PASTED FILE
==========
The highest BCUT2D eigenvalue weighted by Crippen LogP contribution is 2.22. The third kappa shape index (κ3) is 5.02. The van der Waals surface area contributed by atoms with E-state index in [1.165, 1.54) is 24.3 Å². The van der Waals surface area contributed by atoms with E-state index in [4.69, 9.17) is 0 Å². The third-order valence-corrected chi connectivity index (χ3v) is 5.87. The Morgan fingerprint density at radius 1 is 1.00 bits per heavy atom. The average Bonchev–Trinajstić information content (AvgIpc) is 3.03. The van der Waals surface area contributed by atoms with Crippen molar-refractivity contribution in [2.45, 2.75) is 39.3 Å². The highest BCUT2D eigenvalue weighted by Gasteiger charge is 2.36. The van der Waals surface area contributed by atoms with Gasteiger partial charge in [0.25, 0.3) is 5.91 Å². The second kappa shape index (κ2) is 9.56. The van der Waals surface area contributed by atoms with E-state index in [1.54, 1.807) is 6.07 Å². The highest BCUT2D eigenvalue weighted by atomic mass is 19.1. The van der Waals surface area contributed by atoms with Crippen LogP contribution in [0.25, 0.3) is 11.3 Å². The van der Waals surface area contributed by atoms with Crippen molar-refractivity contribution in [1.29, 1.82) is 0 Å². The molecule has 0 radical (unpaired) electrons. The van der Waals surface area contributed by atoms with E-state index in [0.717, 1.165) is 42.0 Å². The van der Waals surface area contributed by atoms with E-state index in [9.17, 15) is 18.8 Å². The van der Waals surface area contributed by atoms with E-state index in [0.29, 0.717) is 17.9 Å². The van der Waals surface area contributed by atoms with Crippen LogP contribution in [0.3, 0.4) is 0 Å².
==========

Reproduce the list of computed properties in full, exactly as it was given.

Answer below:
The highest BCUT2D eigenvalue weighted by Crippen LogP contribution is 2.22. The third kappa shape index (κ3) is 5.02. The van der Waals surface area contributed by atoms with E-state index in [1.165, 1.54) is 24.3 Å². The van der Waals surface area contributed by atoms with E-state index in [4.69, 9.17) is 0 Å². The third-order valence-corrected chi connectivity index (χ3v) is 5.87. The Morgan fingerprint density at radius 1 is 1.00 bits per heavy atom. The average Bonchev–Trinajstić information content (AvgIpc) is 3.03. The van der Waals surface area contributed by atoms with Crippen molar-refractivity contribution in [2.45, 2.75) is 39.3 Å². The highest BCUT2D eigenvalue weighted by Gasteiger charge is 2.36. The van der Waals surface area contributed by atoms with Gasteiger partial charge in [0.25, 0.3) is 5.91 Å². The second kappa shape index (κ2) is 9.56. The van der Waals surface area contributed by atoms with E-state index in [1.54, 1.807) is 6.07 Å². The highest BCUT2D eigenvalue weighted by atomic mass is 19.1. The van der Waals surface area contributed by atoms with Crippen LogP contribution in [0.25, 0.3) is 11.3 Å². The van der Waals surface area contributed by atoms with Crippen molar-refractivity contribution in [1.29, 1.82) is 0 Å². The molecule has 0 radical (unpaired) electrons. The van der Waals surface area contributed by atoms with E-state index in [0.717, 1.165) is 42.0 Å². The van der Waals surface area contributed by atoms with E-state index in [9.17, 15) is 18.8 Å². The van der Waals surface area contributed by atoms with E-state index in [0.29, 0.717) is 17.9 Å². The van der Waals surface area contributed by atoms with Crippen LogP contribution in [0.3, 0.4) is 0 Å².